Speaking at the Gartner Mobile and Wireless summit in London, Gartner research vice-president Ian Keene said that five key wireless technologies are likely to emerge in the next five years to make the lives of anyone managing wireless networks even more complicated.

In the personal space, Bluetooth will be joined by Zigbee for low-power telemetry with batteries that last months or years.

Office wireless LANs will finally see 802.11n along side the b, g and sometimes a standards we have today. However, at 300MBPS, Wi-Fi N will require Gigabit Ethernet to the access point and in many cases new Power over Ethernet systems to deliver the increased power requirements needed. For the wide area network, a combination of copper, fibre and WiMAX will be creeping in. “Not WiMAX as mobile, but WiMAX as a fixed solution,” he stressed.

For the mobile arena, today we have moved from GPRS to EDGE to WCDMA, pockets of HSDPA (High Speed Data Packet Access, sometimes called 3.5G) and the promise of HSUPA (High Speed Uplink Packet Access). In some parts of Asia and the United States, companies will also need a CDMA strategy. Then there is the future potential of WiMAX.

Despite the hype, 4G is still not here today and already it is questionable if it makes economic sense to invest in the backhaul for today’s HSDPA and HSUPA mobile broadband.

802.16d fixed WiMAX might well die in the trough of disillusionment and be replaced by mobile WiMAX 802.16e in fixed installations which will deliver greater economies of scale.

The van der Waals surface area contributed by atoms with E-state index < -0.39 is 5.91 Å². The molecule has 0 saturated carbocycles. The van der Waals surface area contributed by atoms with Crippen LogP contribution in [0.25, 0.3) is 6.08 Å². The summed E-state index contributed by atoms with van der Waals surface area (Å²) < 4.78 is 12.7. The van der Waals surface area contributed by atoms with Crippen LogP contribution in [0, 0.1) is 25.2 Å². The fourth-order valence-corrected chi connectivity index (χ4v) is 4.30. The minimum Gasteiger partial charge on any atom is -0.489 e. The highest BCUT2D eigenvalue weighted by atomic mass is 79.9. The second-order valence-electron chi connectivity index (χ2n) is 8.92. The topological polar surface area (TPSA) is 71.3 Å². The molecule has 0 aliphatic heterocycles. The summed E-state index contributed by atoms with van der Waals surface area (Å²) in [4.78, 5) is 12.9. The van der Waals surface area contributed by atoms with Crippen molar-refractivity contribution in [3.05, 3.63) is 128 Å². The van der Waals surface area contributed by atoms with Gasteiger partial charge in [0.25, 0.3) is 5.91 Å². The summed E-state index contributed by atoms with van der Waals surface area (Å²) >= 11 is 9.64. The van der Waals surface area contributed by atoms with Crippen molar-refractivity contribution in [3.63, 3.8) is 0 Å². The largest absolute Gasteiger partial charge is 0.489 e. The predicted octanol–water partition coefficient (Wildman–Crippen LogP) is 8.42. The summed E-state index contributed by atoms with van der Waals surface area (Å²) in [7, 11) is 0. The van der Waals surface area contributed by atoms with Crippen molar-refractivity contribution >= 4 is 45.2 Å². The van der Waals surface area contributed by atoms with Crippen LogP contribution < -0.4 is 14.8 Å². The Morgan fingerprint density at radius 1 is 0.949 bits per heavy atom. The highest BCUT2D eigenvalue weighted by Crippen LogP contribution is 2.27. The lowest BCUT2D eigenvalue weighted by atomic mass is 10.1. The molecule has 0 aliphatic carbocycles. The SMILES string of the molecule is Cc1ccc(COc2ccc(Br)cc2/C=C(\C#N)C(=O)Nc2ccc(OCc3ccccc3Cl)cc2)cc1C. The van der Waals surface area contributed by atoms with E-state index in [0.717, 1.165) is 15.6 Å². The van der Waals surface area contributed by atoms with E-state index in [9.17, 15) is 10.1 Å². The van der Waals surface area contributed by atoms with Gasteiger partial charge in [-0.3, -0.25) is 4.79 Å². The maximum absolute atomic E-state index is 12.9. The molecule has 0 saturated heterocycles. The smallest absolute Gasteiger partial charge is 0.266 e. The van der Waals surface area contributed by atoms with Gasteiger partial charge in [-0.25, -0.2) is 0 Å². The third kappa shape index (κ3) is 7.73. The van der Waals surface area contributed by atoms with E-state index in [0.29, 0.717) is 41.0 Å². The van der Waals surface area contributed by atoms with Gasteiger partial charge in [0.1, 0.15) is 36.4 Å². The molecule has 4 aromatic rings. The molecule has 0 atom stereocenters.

Keene said that the entire mobile market was up until now driven by hype. Vendors are pushing new products to operators to invest a lot of money in scared that their competition will invest in it and succeed with something they do not have.

Today, the GSM family together has 79 percent of connections as of the end of 2006. This is significant as these operators will likely evolve with the GSM family to 3G WCDMA, HSPA and to LTE as they will need backward compatibility as their networks evolve.

For 3G, Gartner forecast that the GSM family would capture 89 percent of worldwide connections, some one billion by 2011. Meanwhile pre-3G GSM continues to grow in developing countries and the entire family will reach around four billion user by then.

However, the question is not just GSM versus CDMA, but there are emerging IP-based technologies such as WiMAX, municipal Wi-Fi and other proprietary stuff that is vying for the next 4G standard.

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